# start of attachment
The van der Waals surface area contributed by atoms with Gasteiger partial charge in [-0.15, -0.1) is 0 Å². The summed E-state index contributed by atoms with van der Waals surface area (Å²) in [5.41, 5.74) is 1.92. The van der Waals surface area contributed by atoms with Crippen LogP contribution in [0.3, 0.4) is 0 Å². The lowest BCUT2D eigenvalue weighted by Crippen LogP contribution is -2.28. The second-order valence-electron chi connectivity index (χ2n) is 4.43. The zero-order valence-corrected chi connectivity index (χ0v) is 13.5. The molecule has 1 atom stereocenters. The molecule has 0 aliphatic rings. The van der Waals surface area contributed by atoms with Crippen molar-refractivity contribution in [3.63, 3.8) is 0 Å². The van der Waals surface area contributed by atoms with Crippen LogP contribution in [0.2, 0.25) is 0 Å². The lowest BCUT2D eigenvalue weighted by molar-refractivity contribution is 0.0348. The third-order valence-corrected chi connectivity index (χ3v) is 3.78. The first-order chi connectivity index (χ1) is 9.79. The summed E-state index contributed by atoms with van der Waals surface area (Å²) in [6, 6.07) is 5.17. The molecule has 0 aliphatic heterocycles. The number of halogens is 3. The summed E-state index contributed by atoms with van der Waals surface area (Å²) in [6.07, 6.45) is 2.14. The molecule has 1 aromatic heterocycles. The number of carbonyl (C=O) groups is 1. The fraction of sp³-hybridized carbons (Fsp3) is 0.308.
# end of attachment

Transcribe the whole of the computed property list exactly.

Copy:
The van der Waals surface area contributed by atoms with Gasteiger partial charge in [-0.15, -0.1) is 0 Å². The summed E-state index contributed by atoms with van der Waals surface area (Å²) in [5.41, 5.74) is 1.92. The van der Waals surface area contributed by atoms with Crippen LogP contribution in [0.3, 0.4) is 0 Å². The lowest BCUT2D eigenvalue weighted by Crippen LogP contribution is -2.28. The second-order valence-electron chi connectivity index (χ2n) is 4.43. The zero-order valence-corrected chi connectivity index (χ0v) is 13.5. The molecule has 1 atom stereocenters. The molecule has 0 aliphatic rings. The van der Waals surface area contributed by atoms with Crippen molar-refractivity contribution in [3.63, 3.8) is 0 Å². The van der Waals surface area contributed by atoms with Crippen LogP contribution in [0.2, 0.25) is 0 Å². The lowest BCUT2D eigenvalue weighted by molar-refractivity contribution is 0.0348. The third-order valence-corrected chi connectivity index (χ3v) is 3.78. The first-order chi connectivity index (χ1) is 9.79. The summed E-state index contributed by atoms with van der Waals surface area (Å²) in [6, 6.07) is 5.17. The molecule has 0 aliphatic heterocycles. The number of halogens is 3. The summed E-state index contributed by atoms with van der Waals surface area (Å²) in [6.07, 6.45) is 2.14. The molecule has 1 aromatic heterocycles. The number of carbonyl (C=O) groups is 1. The fraction of sp³-hybridized carbons (Fsp3) is 0.308.